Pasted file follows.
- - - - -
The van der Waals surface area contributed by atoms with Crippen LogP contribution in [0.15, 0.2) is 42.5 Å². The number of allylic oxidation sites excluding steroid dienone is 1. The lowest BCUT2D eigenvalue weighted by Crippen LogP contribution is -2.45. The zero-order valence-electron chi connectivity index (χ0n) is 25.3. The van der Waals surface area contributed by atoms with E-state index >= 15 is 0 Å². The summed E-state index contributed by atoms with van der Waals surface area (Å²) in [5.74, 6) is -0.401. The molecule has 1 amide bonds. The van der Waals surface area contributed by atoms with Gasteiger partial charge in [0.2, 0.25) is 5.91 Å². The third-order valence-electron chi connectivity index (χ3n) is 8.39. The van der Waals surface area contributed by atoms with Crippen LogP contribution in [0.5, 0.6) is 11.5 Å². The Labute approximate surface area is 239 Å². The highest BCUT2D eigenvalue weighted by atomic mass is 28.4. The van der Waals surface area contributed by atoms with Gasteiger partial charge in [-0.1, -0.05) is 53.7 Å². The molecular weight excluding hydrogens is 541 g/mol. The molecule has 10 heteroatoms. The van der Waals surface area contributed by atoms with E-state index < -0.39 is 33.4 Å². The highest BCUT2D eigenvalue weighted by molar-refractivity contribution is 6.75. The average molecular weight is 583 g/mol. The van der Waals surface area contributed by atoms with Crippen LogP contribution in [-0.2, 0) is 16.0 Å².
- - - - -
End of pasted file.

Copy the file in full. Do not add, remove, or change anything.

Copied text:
The van der Waals surface area contributed by atoms with Crippen LogP contribution in [0.15, 0.2) is 42.5 Å². The number of allylic oxidation sites excluding steroid dienone is 1. The lowest BCUT2D eigenvalue weighted by Crippen LogP contribution is -2.45. The zero-order valence-electron chi connectivity index (χ0n) is 25.3. The van der Waals surface area contributed by atoms with E-state index >= 15 is 0 Å². The summed E-state index contributed by atoms with van der Waals surface area (Å²) in [5.74, 6) is -0.401. The molecule has 1 amide bonds. The van der Waals surface area contributed by atoms with Gasteiger partial charge in [0.2, 0.25) is 5.91 Å². The third-order valence-electron chi connectivity index (χ3n) is 8.39. The van der Waals surface area contributed by atoms with Crippen LogP contribution in [0.5, 0.6) is 11.5 Å². The Labute approximate surface area is 239 Å². The highest BCUT2D eigenvalue weighted by atomic mass is 28.4. The van der Waals surface area contributed by atoms with Gasteiger partial charge in [-0.1, -0.05) is 53.7 Å². The molecular weight excluding hydrogens is 541 g/mol. The molecule has 10 heteroatoms. The van der Waals surface area contributed by atoms with E-state index < -0.39 is 33.4 Å². The highest BCUT2D eigenvalue weighted by molar-refractivity contribution is 6.75. The average molecular weight is 583 g/mol. The van der Waals surface area contributed by atoms with Crippen LogP contribution in [-0.2, 0) is 16.0 Å².